UK’s music culture ‘dying’- Tamsin Little

The violin virtuoso Tamsin Little has said that Britain’s live music culture is facing the end if there is no help from the government for musicians.

Little’s remarks, to The Observer newspaper, follow a report that the music industry faces a loss of 26,000 permanent jobs and a further 144,000 freelance players - or 80% of performers - with the end furloughing this week.

The report, from Media Insight Consulting, warned that the live music industry could lose 170,000 jobs before the end of the year without government support.

“Next month we will all expect to hear the traditional sound of music as we commemorate Armistice Day” she said “but consider who is playing all this beautiful music for us and where it will come from in the future”. She was joined by Sir Simon Rattle, musician director of the London Symphony orchestra.

“My worry is that so many musicians will be forced to leave the profession that we will not be able to return to anything like the cultural life that we enjoyed previously” he said. “And that this exodus is happening right now, and that it will not be noticed until it is too late.”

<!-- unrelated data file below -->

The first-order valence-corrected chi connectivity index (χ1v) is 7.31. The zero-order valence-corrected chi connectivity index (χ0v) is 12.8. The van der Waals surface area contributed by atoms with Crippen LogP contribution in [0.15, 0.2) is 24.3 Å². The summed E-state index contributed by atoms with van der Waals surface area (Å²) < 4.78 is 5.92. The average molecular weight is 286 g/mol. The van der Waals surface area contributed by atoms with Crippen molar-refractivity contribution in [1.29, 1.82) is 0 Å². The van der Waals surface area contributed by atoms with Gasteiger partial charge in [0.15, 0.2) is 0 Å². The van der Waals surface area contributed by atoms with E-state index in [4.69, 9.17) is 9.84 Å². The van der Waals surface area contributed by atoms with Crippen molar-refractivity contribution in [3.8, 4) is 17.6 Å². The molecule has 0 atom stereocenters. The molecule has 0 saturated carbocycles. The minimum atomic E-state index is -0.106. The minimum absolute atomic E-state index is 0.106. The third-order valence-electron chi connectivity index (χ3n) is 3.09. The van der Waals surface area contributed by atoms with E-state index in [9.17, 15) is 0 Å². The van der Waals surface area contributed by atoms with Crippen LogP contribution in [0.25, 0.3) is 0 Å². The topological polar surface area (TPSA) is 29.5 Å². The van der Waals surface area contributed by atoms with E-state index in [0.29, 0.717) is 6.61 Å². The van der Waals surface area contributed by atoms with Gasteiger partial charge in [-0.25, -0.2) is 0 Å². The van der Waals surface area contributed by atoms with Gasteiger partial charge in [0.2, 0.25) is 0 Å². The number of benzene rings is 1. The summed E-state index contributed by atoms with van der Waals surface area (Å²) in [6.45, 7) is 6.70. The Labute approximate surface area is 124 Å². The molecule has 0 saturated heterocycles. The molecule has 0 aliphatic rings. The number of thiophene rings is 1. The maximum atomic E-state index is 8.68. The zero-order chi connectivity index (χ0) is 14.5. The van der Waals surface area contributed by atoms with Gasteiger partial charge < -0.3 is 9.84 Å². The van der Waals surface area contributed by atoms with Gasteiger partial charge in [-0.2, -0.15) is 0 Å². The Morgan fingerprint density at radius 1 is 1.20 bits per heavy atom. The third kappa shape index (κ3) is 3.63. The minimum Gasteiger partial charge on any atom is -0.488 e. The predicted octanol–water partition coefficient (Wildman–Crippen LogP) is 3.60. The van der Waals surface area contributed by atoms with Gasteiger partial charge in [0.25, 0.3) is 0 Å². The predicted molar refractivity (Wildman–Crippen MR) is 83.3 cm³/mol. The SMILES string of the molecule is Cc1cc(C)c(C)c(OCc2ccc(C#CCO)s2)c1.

Musicians Union general secretary Horace Trubridge said more than a third of his members were actively considering leaving the profession. “The UK’s music industry is a viable industry, which the government’s Covid-19 restrictions are keeping closed. They now have a responsibility to look after this industry, and the musicians and freelancers who make it the envy of the world".

He said that increasing the self-employed income support scheme from 20% to 40% meant the government is listening, but that 40% was still not enough. “Right now, 70% of our members are unable to undertake more than a quarter of their usual work and 36% have no work at all” he said. “Our members are creative, pioneering, entrepreneurial people who have invested a huge amount of time and money in honing their talent. They should be receiving an equal level of support as people on PAYE”.

Meanwhile, BBC Radio 3 is continuing to broadcast live music in a determined effort to support musicians.

Radio 3 controller Alan Davey said he hears despair from musicians every day: “Everything that was certain for the next year has been thrown into complete uncertainty” he said. “Music has got me through this so far, but musicians are particularly exhausted now because of the effort of finding ways to reach audiences.”

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